Hej Danmark! Dansk Melodi Grand Prix 2015 — Denmark’s national selection for Eurovision — takes place on February 7. So over the next week the Wiwi Jury — our in-house panel of musical unprofessionals — will review the ten acts that will compete. Next up it’s Tina & René and their song “Mi Amore”. Did we crave their Italian-flavoured song like we crave a carbonara at midnight? Read on to find out…
Reviews: Tina & René’s “Mi Amore”
Mikhail: Mi amore this DMGP song! I love the refrain, especially the modulation at the end of the song. Their voices sound so good together. There is real magic around this and I like it.
William: I have no idea why two Danes are deploying Italian. In any event, they can totally reach “the mountains and the stars” with this feel-good song! I love a good male-female duet, and I really love one that has shades of Chanée and Tomas N’evergreen. This should contend for the DMGP title. (PS. The pair have no sexual chemistry, so I hope they take some aphrodesiacs before their performance to make it a bit more real. Order the oysters, girl).
Denise: How cliche, but ooh I just love it. And yes, of course it reminds all of us of the 2010 entry, but who cares? Sweden’s “Listen to your heartbeat” did great in 2001 and it was the same song as “Liefde is een kaartspel” from 1996. Only true fans will recognise this song. It’s a positive number with good singers. G:son still has the magic!
Ramadan: This song reminds me a lot of Denmark 2010 and I loved it. However, I find “Mi Amore” way too similar to Chanée and Tomas N’evergreen. It does sound like a typical Danish song, so I can see this doing quite well in DMGP 2015. Hopefully Thomas G:son can come up with some more original songs in the future.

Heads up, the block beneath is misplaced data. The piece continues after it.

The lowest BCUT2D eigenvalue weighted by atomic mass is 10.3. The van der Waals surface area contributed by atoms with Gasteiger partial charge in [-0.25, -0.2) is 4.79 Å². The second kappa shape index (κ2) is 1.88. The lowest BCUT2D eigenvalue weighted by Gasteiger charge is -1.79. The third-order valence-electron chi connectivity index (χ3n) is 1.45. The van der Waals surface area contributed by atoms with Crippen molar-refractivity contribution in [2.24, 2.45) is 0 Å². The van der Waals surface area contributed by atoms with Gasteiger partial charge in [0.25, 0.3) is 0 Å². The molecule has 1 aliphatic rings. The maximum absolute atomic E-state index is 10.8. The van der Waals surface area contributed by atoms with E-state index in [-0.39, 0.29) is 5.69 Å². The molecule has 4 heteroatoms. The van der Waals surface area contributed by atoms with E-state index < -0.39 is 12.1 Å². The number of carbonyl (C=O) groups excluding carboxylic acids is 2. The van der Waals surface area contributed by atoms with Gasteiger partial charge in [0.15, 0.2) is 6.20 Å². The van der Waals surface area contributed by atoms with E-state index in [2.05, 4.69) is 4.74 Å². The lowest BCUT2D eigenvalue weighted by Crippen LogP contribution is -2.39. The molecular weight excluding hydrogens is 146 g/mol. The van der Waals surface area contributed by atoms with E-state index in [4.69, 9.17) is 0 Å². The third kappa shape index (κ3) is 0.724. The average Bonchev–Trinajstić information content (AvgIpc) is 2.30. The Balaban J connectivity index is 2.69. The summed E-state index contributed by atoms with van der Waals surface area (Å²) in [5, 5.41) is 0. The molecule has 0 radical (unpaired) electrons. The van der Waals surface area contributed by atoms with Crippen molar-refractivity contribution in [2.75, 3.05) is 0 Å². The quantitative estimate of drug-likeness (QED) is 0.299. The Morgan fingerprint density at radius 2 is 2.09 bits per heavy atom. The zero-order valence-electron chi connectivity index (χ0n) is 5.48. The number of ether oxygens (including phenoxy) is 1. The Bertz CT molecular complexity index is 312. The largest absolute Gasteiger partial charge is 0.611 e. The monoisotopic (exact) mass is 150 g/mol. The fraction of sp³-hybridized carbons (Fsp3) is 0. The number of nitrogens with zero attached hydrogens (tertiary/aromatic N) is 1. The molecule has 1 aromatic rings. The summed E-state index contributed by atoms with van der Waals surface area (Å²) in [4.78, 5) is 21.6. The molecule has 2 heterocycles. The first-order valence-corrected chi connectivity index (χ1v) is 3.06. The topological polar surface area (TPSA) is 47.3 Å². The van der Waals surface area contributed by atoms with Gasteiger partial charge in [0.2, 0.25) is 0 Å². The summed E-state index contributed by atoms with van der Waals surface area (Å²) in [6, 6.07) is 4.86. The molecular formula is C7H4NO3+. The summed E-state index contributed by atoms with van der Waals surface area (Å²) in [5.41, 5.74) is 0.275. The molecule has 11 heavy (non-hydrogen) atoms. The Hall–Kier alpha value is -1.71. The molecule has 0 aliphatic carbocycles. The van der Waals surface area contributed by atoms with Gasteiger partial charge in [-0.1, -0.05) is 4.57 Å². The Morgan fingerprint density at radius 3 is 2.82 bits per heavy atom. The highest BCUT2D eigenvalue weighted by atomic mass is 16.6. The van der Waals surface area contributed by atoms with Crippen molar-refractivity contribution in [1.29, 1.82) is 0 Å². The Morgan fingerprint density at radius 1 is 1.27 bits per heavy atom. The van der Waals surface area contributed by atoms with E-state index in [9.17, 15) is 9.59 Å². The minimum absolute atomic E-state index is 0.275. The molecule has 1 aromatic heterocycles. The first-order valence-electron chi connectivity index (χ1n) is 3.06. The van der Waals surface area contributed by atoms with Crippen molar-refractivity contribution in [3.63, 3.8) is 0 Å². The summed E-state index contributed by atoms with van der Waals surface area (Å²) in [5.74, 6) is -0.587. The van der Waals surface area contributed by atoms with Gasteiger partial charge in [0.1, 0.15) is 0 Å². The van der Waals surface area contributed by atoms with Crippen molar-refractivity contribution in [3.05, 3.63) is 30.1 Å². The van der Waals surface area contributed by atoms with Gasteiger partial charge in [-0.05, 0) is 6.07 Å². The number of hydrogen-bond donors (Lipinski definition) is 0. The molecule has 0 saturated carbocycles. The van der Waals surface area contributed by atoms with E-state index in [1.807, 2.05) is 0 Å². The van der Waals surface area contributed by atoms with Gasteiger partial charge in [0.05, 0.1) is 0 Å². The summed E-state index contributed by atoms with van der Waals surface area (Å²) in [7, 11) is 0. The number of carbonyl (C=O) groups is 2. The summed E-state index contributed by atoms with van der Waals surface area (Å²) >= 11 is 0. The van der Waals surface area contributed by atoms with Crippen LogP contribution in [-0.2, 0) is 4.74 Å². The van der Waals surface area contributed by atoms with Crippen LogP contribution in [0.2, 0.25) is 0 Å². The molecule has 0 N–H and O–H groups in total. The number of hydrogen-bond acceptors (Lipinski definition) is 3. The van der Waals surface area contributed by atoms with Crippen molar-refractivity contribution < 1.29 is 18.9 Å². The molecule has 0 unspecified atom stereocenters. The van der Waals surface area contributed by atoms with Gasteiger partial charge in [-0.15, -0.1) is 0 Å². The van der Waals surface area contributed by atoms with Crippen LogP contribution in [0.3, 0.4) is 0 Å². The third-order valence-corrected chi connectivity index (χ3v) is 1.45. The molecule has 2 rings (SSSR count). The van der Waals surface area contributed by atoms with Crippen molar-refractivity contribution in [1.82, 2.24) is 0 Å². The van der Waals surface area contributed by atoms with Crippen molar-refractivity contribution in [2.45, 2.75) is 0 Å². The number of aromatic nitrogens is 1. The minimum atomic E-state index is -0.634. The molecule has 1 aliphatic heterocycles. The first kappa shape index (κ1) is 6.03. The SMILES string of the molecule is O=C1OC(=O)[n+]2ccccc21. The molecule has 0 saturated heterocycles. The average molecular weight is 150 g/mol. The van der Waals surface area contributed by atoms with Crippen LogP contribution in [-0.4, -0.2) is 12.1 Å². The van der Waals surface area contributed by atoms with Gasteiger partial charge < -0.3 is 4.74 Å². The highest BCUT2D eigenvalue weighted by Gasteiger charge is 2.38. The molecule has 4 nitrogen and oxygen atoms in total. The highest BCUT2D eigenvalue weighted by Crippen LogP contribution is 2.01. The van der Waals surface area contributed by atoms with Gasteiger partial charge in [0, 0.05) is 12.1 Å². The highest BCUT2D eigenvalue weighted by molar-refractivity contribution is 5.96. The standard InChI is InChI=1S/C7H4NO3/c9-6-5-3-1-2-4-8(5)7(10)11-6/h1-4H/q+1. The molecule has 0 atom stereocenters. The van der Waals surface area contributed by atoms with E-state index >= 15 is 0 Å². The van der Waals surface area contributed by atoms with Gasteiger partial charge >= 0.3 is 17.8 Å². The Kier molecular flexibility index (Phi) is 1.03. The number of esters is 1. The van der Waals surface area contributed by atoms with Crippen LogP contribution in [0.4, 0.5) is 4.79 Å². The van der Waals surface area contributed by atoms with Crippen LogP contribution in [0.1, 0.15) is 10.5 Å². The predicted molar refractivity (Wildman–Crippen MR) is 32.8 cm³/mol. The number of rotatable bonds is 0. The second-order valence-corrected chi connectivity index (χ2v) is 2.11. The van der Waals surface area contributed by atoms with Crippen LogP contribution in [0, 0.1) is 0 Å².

Robyn: I don’t normally like songs like this, but yet I’m captivated by the epic chorus of “Mi Amore”. It’s like a modern take on the classic ABBA sound, loads of relationship drama and a key change thrown in for good measure. It’s dumb fun.
Deban: “Mi Amore” transports me to the 80’s. On my trip down memory lane, it seems that this song bears all the familiar bells and whistles. Unfortunately, Tina and Rene bring nothing extra-special to the party. Unlike Laban who championed the synth-pop genre with a familiar sound, Rene’s vocal range doesn’t have the magical falsetto required to place this entry at the top of the music charts.
Sami: It seems like Thomas G:son was totally out of ideas and decided to do this one again. I can already imagine a performance just like Chanée and N’evergreen’s. It’s so cheesy, but also so boring and so unoriginal. I also hate the title. Argh, I need some originality!
Photo Credit: Bjarne Bergius Hermansen DR